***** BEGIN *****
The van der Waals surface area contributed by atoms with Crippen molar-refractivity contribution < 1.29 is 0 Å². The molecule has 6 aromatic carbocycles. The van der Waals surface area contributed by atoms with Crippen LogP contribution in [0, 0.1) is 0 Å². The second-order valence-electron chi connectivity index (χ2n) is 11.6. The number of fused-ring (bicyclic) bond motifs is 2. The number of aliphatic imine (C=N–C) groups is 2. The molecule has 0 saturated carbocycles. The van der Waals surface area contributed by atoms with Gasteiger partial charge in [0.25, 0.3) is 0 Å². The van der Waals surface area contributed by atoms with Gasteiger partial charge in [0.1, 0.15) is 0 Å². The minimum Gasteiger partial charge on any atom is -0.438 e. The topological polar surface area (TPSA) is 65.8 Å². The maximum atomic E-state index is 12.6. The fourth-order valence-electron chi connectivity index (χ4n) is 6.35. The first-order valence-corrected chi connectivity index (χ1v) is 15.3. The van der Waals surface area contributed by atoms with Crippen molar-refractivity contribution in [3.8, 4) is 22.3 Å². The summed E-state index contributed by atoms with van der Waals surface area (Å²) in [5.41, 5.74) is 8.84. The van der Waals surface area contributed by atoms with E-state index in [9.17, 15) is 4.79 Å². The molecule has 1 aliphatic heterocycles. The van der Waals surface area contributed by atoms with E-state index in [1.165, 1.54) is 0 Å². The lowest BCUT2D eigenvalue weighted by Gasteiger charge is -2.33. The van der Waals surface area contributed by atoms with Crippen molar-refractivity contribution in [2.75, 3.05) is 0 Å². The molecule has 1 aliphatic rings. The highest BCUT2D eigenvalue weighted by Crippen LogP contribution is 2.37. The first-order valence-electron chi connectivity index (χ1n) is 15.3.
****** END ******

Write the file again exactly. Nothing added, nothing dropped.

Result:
The van der Waals surface area contributed by atoms with Crippen molar-refractivity contribution < 1.29 is 0 Å². The molecule has 6 aromatic carbocycles. The van der Waals surface area contributed by atoms with Crippen LogP contribution in [0, 0.1) is 0 Å². The second-order valence-electron chi connectivity index (χ2n) is 11.6. The number of fused-ring (bicyclic) bond motifs is 2. The number of aliphatic imine (C=N–C) groups is 2. The molecule has 0 saturated carbocycles. The van der Waals surface area contributed by atoms with Gasteiger partial charge in [0.25, 0.3) is 0 Å². The van der Waals surface area contributed by atoms with Gasteiger partial charge in [0.1, 0.15) is 0 Å². The minimum Gasteiger partial charge on any atom is -0.438 e. The topological polar surface area (TPSA) is 65.8 Å². The maximum atomic E-state index is 12.6. The fourth-order valence-electron chi connectivity index (χ4n) is 6.35. The first-order valence-corrected chi connectivity index (χ1v) is 15.3. The van der Waals surface area contributed by atoms with Crippen molar-refractivity contribution in [3.8, 4) is 22.3 Å². The summed E-state index contributed by atoms with van der Waals surface area (Å²) in [5.41, 5.74) is 8.84. The van der Waals surface area contributed by atoms with E-state index in [9.17, 15) is 4.79 Å². The molecule has 1 aliphatic heterocycles. The van der Waals surface area contributed by atoms with E-state index in [1.165, 1.54) is 0 Å². The lowest BCUT2D eigenvalue weighted by Gasteiger charge is -2.33. The van der Waals surface area contributed by atoms with Crippen molar-refractivity contribution in [2.75, 3.05) is 0 Å². The molecule has 1 aliphatic rings. The highest BCUT2D eigenvalue weighted by Crippen LogP contribution is 2.37. The first-order valence-electron chi connectivity index (χ1n) is 15.3.